Saturday, October 24, 2009

DAY 512 - Day 415 in Recovery Paradise

Just finished by last quarterly check-up with radiologist yesterday. I was scoped through my nose down my throat (that was a wild ride for sure). Got a visual "all clear" and am scheduled for another CT scan around December. Oddly, now living in 4 month increments.

A year ago, I had my spouse write my daily blog and my post to the forum. My mouth got so dry and throat blocked, she would often guess (did a good job) at what I was trying to say and ask me - "How does this sound? Is this what you are trying to say?"...ha

I had wine and garlic chicken pizza tonight at great Italian restaurant with my family. No way I could have done that this time last year. It would have been me sipping water and watching and wishing.

As odd as it sounds, life is better now that it was before the diagnosis and it was good then. I appreciate EVERYTHING now. Daily, I wear a yellow "Live Strong" wristband to remind me of my CANCER and my new life commitments (as I truly sometimes forget it ever happened) next to a blue "Can't Change It" wristband to remind me to positively handle the things in my life that I can't change and an orange hairband (belongs to my 11 year old daughter) to remind me to maximize my responsibility as a husband and father. They accessorize really well with all my suits.

A friend of mine has a blog and a book re: "Can't Change It" that deals with the parts of life you can't change in a positive way. Ten years ago he was hit head-on by a drunk driver and declared DOA. A miracle recovery and physical rehabilitation has him now as a successful author and national motivational speaker. His unforeseen event turned his life totally around. He was a Cutco salesman one day and now motivates thousands. He used his "Unfair Opportunity" to totally change his life.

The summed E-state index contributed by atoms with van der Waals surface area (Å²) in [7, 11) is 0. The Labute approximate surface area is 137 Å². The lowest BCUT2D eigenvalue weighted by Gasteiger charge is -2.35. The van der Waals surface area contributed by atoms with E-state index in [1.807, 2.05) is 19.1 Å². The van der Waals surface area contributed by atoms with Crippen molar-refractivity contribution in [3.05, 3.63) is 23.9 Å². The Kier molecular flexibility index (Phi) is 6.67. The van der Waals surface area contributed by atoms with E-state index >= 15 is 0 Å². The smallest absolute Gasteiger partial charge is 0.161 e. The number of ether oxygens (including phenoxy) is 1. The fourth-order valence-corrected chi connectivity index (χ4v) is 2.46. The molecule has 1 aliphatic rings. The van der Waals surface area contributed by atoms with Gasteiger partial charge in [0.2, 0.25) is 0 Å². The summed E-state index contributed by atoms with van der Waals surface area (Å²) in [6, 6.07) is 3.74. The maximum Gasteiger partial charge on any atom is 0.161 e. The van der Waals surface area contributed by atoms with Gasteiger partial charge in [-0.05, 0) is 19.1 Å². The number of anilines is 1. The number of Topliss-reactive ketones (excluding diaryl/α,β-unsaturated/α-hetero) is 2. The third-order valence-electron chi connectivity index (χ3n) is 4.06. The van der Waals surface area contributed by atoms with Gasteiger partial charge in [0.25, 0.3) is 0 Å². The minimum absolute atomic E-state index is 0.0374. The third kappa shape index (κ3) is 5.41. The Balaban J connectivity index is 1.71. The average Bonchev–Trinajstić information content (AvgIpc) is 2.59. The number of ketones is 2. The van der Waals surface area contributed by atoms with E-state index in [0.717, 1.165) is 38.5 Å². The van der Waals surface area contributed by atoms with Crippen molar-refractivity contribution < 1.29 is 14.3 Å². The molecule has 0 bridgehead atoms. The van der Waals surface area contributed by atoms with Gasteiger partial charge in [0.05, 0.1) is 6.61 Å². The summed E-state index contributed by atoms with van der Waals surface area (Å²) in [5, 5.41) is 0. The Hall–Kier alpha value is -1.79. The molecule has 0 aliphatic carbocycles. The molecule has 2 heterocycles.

If our lives were a Nintendo game, we are now getting an extra turn and a chance to go to the next level. How many times have we all heard someone on the news lament that they lost a loved one and never got the chance to tell them one more time that they loved them?

Live not as though there were a thousand years ahead of you. Fate is at your elbow; make yourself good while life and power are still yours.
- Marcus Aurelius Antonius

Thursday, October 22, 2009

DAY 510 - Day 413 in Recovery Paradise

1 year ago today I wrote: